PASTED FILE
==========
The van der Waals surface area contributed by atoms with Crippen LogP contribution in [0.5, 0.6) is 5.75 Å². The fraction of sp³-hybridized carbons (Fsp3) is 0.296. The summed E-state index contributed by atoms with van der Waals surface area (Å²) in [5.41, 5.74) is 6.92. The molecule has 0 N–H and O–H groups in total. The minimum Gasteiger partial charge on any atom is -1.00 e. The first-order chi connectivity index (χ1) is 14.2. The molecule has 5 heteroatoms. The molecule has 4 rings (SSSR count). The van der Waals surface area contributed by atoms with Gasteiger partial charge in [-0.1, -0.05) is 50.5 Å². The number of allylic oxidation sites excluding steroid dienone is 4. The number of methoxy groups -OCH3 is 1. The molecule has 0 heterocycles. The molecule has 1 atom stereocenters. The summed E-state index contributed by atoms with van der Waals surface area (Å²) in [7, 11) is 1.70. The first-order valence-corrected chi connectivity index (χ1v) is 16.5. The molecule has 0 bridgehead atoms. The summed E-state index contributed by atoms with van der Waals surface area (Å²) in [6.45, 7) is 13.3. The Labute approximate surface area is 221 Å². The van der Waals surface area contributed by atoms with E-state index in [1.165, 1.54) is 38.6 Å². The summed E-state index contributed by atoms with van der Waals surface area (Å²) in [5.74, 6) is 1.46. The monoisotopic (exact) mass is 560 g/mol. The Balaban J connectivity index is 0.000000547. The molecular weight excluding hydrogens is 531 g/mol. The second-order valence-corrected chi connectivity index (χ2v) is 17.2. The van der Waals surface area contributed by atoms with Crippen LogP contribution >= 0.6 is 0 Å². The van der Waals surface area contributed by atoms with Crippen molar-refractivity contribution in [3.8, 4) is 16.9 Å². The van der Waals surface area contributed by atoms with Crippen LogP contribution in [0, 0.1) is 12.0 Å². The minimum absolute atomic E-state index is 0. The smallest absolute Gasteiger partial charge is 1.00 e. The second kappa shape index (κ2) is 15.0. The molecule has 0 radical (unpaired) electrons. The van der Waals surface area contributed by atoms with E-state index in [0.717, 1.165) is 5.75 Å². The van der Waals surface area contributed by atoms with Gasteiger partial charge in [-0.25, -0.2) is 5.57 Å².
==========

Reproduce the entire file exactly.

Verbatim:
The van der Waals surface area contributed by atoms with Crippen LogP contribution in [0.5, 0.6) is 5.75 Å². The fraction of sp³-hybridized carbons (Fsp3) is 0.296. The summed E-state index contributed by atoms with van der Waals surface area (Å²) in [5.41, 5.74) is 6.92. The molecule has 0 N–H and O–H groups in total. The minimum Gasteiger partial charge on any atom is -1.00 e. The first-order chi connectivity index (χ1) is 14.2. The molecule has 5 heteroatoms. The molecule has 4 rings (SSSR count). The van der Waals surface area contributed by atoms with Gasteiger partial charge in [-0.1, -0.05) is 50.5 Å². The number of allylic oxidation sites excluding steroid dienone is 4. The number of methoxy groups -OCH3 is 1. The molecule has 0 heterocycles. The molecule has 1 atom stereocenters. The summed E-state index contributed by atoms with van der Waals surface area (Å²) in [7, 11) is 1.70. The first-order valence-corrected chi connectivity index (χ1v) is 16.5. The molecule has 0 bridgehead atoms. The summed E-state index contributed by atoms with van der Waals surface area (Å²) in [6.45, 7) is 13.3. The Labute approximate surface area is 221 Å². The van der Waals surface area contributed by atoms with E-state index in [1.165, 1.54) is 38.6 Å². The summed E-state index contributed by atoms with van der Waals surface area (Å²) in [5.74, 6) is 1.46. The monoisotopic (exact) mass is 560 g/mol. The Balaban J connectivity index is 0.000000547. The molecular weight excluding hydrogens is 531 g/mol. The second-order valence-corrected chi connectivity index (χ2v) is 17.2. The van der Waals surface area contributed by atoms with Crippen LogP contribution >= 0.6 is 0 Å². The van der Waals surface area contributed by atoms with Crippen molar-refractivity contribution in [3.8, 4) is 16.9 Å². The van der Waals surface area contributed by atoms with Crippen LogP contribution in [0, 0.1) is 12.0 Å². The minimum absolute atomic E-state index is 0. The smallest absolute Gasteiger partial charge is 1.00 e. The second kappa shape index (κ2) is 15.0. The molecule has 0 radical (unpaired) electrons. The van der Waals surface area contributed by atoms with E-state index in [0.717, 1.165) is 5.75 Å². The van der Waals surface area contributed by atoms with Gasteiger partial charge in [-0.25, -0.2) is 5.57 Å².